# Assignment 8: Minc Arrays

Due: 5:00pm, Friday, November 2. [Students scheduled to present November 2 or November 5, and any teammates of these students, have an assignment deadline of November 9.] Value: 30 pts.

In class we saw a Haskell implementation of an interpreter for a simple language that I call Minc (Minimal C), supporting `while`, `if`, assignment, and `print` statements and expressions involving comparison and arithmetic operators. The only type of data supported in this language is the integer.

Your assignment is to enhance the interpreter to also support arrays. Arrays may be created by simply enclosing the length of the new array in square brackets, as in `[n]`. An array of length n has its entries indexed from 0 to n − 1. You can use square brackets to index the array, whether for retrieving a value from the array or modifying a value in the array. The following program for showing the first 20 Fibonacci numbers illustrates.

```fibs = ; fibs = 0; fibs = 1; i = 2; while (i <= 20) {     fibs[i] = fibs[i - 1] + fibs[i - 2];     i = i + 1; } i = 1; while (i <= 20) {     print fibs[i];     i = i + 1; } ```

Arrays should support non-integer values in an array slot, as illustrated by the following program to display the 20th row of Pascal's triangle.

```tri = ; i = 0; while (i < 20) {     tri[i] = [i + 1];     tri[i] = 1;     j = 1;     while (j < i) {         tri[i][j] = tri[i - 1][j - 1] + tri[i - 1][j];         j = j + 1;     }     tri[i][i] = 1;     i = i + 1; } i = 0; while (i <= 20) {     print tri[i];     i = i + 1; } ```

• Lex.hs handles breaking an input stream into tokens and creating the `TokenStream` monad. You should not have a reason to modify this file.
• Parse.hs creates a `TokenStream` that generates a corresponding syntax tree.
• Eval.hs executes a program represented by a list of syntax trees representing individual statements.
• Test.hs defines functions for loading information from a file and displaying a list of all tokens (`showTokens`), the resulting syntax tree (`showTree`), or executing the program (`showRun`). Each of these `showXXX` functions take a string as a parameter, which should be the name of a file containing your Minc code. Like Lex.hs, you should not have a reason to modify this file.

I have already performed several modifications to these files to start your way toward supporting array creation and indexing.

• In Lex.hs, I have modified it so that when it encounters a square bracket, it generates a token of type `Punct` whose text is the square bracket.

• In Parse.hs, the comments at top summarize the grammar that the file is created to implement. The grammar has seen two changes:

1. The Stmt → Symbol ‘=’ Expr ‘;’ rule has been modified to Stmt → Factor ‘=’ Expr ‘;’ to account for the fact that an assignment statement may have a subscripted array on the left side.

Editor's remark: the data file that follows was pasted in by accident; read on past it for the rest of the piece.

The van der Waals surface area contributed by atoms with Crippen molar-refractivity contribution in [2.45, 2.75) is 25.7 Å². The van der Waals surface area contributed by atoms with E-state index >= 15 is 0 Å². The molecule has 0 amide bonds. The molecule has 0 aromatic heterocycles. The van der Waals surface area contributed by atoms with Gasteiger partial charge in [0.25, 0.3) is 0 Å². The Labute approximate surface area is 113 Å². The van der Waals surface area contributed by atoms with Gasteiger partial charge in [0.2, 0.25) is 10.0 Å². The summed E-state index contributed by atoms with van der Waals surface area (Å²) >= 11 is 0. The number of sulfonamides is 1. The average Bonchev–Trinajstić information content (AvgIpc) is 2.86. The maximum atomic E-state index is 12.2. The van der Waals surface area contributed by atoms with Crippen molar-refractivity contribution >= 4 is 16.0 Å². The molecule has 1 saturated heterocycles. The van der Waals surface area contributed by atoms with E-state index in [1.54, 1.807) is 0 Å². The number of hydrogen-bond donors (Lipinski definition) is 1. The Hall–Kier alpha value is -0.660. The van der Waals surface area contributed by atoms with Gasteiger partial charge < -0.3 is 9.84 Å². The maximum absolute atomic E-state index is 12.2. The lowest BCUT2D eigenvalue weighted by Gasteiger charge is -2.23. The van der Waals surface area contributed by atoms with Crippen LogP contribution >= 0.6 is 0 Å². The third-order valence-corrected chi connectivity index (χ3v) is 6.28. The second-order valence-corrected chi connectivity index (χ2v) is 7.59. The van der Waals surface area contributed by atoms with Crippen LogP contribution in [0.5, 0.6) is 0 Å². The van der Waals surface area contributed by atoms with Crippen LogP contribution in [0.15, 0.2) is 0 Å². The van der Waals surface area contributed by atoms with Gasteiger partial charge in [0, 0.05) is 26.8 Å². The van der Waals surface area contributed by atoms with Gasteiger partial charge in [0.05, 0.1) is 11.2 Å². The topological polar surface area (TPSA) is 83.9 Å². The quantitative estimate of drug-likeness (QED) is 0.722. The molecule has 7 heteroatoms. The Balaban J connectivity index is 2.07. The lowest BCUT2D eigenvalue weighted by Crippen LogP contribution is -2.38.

2. To account for the possibility of array subscripting in a factor, the Factor → Symbol | Number | ‘(’ Expr ‘)’ rule has been replace by Factor → Base { ‘[’ Expr ']' } with the new rule Base → Symbol | Number | ‘(’ Expr ‘)’ | ‘[’ Expr ‘]’. (The new option at the end of the Base rule reflects array creation.)
• These modifications have been reflected in the definition of the `StmtNode` and `ExprNode` types.

1. For `StmtNode`, the `StmtAssn` constructor takes an `ExprNode` rather than a `String` to indicate the assignment's left side.
2. For `ExprNode`, there are two new constructors, `ExprSub` and `ExprNewArray`.
• The code to parse an assignment statement now calls `parseFactor` to read the left-hand side of an assignment.

• In Eval.hs, a `ValArray` constructor has been added to the options for the `Value` type.

• New functions `arrayCreate`, `arraySet`, and `arrayGet` have been added to help you with manipulating an array.

• The `evalStmt` case for an assignment statement now uses `evalLValue` to determine how to modify a variable.

• The `evalLValue` function has been added. Given a variable mapping and an `ExprNode`, it generates a pair of values. The first item in the pair is the value of the expression, while the second is a function that given some new value returns a modified variable mapping with the destination represented by the `ExprNode` associated with the new value.

• In Test.hs, the `showTree` function has been modified to handle the modified definition of `StmtNode` and the new `ExprSub` and `ExprNewArray` constructors.

Still to complete are the following:

• In Parse.hs, you will need to modify `parseFactor` to account for the modification of its definition in the EBNF grammar. It will create new nodes using `ExprSub` and `ExprNewArray`.

• In Eval.hs, you will need to modify `evalLValue` to deal with writing to an array index, and you will need to modify `evalExpr` to deal with creating an array and with retrieving from an array index. You should find the included functions `arrayCreate`, `arraySet`, and `arrayGet` useful for these purposes.

To test your program, save a Minc program into a file such as fibs.mc, then run ghci Test.hs to enter Haskell with Test.hs loaded. Then execute `showRun "fibs.mc"` (or `showTree "fibs.mc"` if you just want to see the syntax tree without executing the program). If you decide to modify your Haskell code, you can tell ghci to load the modified code with the command :reload.